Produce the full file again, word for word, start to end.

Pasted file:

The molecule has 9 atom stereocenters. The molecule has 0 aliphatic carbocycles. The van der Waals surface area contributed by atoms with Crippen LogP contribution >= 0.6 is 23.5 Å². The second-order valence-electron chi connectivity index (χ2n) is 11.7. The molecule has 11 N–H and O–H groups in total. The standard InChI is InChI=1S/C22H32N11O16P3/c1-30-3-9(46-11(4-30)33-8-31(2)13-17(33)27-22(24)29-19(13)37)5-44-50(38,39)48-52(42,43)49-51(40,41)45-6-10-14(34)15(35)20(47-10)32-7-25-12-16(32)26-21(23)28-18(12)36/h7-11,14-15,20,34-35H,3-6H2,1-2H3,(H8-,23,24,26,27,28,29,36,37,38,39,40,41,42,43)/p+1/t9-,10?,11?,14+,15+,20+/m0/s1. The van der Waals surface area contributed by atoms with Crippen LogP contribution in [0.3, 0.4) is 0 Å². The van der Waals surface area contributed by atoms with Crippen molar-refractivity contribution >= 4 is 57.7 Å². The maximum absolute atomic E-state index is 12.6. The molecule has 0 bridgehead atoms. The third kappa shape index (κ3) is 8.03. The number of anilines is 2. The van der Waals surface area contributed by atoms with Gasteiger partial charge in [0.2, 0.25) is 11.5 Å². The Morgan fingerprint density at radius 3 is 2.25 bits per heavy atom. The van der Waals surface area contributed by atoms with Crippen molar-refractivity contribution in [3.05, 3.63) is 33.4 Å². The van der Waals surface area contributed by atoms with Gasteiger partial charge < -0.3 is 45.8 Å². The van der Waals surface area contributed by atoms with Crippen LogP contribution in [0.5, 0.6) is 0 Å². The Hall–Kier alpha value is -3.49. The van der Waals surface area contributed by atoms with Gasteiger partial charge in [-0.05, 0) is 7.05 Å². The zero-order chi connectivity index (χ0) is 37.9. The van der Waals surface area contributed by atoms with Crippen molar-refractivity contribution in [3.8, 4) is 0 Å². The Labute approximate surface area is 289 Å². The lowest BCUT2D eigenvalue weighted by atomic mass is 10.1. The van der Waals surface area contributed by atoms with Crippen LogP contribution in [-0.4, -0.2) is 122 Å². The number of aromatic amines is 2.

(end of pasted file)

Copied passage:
The molecule has 9 atom stereocenters. The molecule has 0 aliphatic carbocycles. The van der Waals surface area contributed by atoms with Crippen LogP contribution >= 0.6 is 23.5 Å². The second-order valence-electron chi connectivity index (χ2n) is 11.7. The molecule has 11 N–H and O–H groups in total. The standard InChI is InChI=1S/C22H32N11O16P3/c1-30-3-9(46-11(4-30)33-8-31(2)13-17(33)27-22(24)29-19(13)37)5-44-50(38,39)48-52(42,43)49-51(40,41)45-6-10-14(34)15(35)20(47-10)32-7-25-12-16(32)26-21(23)28-18(12)36/h7-11,14-15,20,34-35H,3-6H2,1-2H3,(H8-,23,24,26,27,28,29,36,37,38,39,40,41,42,43)/p+1/t9-,10?,11?,14+,15+,20+/m0/s1. The van der Waals surface area contributed by atoms with Crippen LogP contribution in [0.3, 0.4) is 0 Å². The van der Waals surface area contributed by atoms with Crippen molar-refractivity contribution >= 4 is 57.7 Å². The maximum absolute atomic E-state index is 12.6. The molecule has 0 bridgehead atoms. The third kappa shape index (κ3) is 8.03. The number of anilines is 2. The van der Waals surface area contributed by atoms with Gasteiger partial charge in [0.2, 0.25) is 11.5 Å². The Morgan fingerprint density at radius 3 is 2.25 bits per heavy atom. The van der Waals surface area contributed by atoms with Crippen molar-refractivity contribution in [3.05, 3.63) is 33.4 Å². The van der Waals surface area contributed by atoms with Gasteiger partial charge < -0.3 is 45.8 Å². The van der Waals surface area contributed by atoms with Crippen LogP contribution in [0.5, 0.6) is 0 Å². The Hall–Kier alpha value is -3.49. The van der Waals surface area contributed by atoms with Gasteiger partial charge in [-0.05, 0) is 7.05 Å². The zero-order chi connectivity index (χ0) is 37.9. The van der Waals surface area contributed by atoms with Crippen molar-refractivity contribution in [3.8, 4) is 0 Å². The Labute approximate surface area is 289 Å². The lowest BCUT2D eigenvalue weighted by atomic mass is 10.1. The van der Waals surface area contributed by atoms with Crippen LogP contribution in [-0.4, -0.2) is 122 Å². The number of aromatic amines is 2.